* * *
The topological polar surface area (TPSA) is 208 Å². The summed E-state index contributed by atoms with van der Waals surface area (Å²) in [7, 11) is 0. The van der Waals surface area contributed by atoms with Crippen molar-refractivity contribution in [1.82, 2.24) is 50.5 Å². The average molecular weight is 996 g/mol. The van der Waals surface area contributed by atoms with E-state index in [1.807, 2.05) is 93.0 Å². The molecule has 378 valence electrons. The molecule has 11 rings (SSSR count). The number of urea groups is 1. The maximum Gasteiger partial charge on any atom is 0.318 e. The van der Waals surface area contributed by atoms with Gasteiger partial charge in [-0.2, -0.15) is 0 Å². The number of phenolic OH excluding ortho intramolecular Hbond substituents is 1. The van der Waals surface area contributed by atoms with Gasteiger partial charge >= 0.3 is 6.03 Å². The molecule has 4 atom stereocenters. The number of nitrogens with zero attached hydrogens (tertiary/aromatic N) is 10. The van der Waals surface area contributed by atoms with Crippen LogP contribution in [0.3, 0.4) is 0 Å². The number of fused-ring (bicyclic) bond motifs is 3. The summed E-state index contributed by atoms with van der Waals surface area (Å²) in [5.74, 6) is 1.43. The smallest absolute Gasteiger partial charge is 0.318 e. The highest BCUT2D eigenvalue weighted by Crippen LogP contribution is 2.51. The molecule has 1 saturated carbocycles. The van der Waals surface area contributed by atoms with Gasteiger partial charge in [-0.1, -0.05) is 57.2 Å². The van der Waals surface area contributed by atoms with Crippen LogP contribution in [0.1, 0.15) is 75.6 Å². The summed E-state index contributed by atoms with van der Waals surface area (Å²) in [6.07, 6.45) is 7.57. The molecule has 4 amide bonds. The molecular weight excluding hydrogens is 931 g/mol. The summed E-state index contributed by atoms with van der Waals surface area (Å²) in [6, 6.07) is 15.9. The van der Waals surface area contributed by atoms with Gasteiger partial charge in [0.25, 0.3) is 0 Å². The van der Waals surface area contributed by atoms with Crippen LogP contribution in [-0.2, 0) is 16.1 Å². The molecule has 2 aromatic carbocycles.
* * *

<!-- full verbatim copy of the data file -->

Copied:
The topological polar surface area (TPSA) is 208 Å². The summed E-state index contributed by atoms with van der Waals surface area (Å²) in [7, 11) is 0. The van der Waals surface area contributed by atoms with Crippen molar-refractivity contribution in [1.82, 2.24) is 50.5 Å². The average molecular weight is 996 g/mol. The van der Waals surface area contributed by atoms with E-state index in [1.807, 2.05) is 93.0 Å². The molecule has 378 valence electrons. The molecule has 11 rings (SSSR count). The number of urea groups is 1. The maximum Gasteiger partial charge on any atom is 0.318 e. The van der Waals surface area contributed by atoms with Gasteiger partial charge in [-0.2, -0.15) is 0 Å². The number of phenolic OH excluding ortho intramolecular Hbond substituents is 1. The van der Waals surface area contributed by atoms with Gasteiger partial charge >= 0.3 is 6.03 Å². The molecule has 4 atom stereocenters. The number of nitrogens with zero attached hydrogens (tertiary/aromatic N) is 10. The van der Waals surface area contributed by atoms with Crippen LogP contribution in [0.3, 0.4) is 0 Å². The number of fused-ring (bicyclic) bond motifs is 3. The summed E-state index contributed by atoms with van der Waals surface area (Å²) in [5.74, 6) is 1.43. The smallest absolute Gasteiger partial charge is 0.318 e. The highest BCUT2D eigenvalue weighted by Crippen LogP contribution is 2.51. The molecule has 1 saturated carbocycles. The van der Waals surface area contributed by atoms with Gasteiger partial charge in [-0.1, -0.05) is 57.2 Å². The van der Waals surface area contributed by atoms with Crippen LogP contribution in [0.1, 0.15) is 75.6 Å². The summed E-state index contributed by atoms with van der Waals surface area (Å²) in [6.07, 6.45) is 7.57. The molecule has 4 amide bonds. The molecular weight excluding hydrogens is 931 g/mol. The summed E-state index contributed by atoms with van der Waals surface area (Å²) in [6, 6.07) is 15.9. The van der Waals surface area contributed by atoms with Gasteiger partial charge in [0.25, 0.3) is 0 Å². The van der Waals surface area contributed by atoms with Crippen LogP contribution in [-0.2, 0) is 16.1 Å². The molecule has 2 aromatic carbocycles.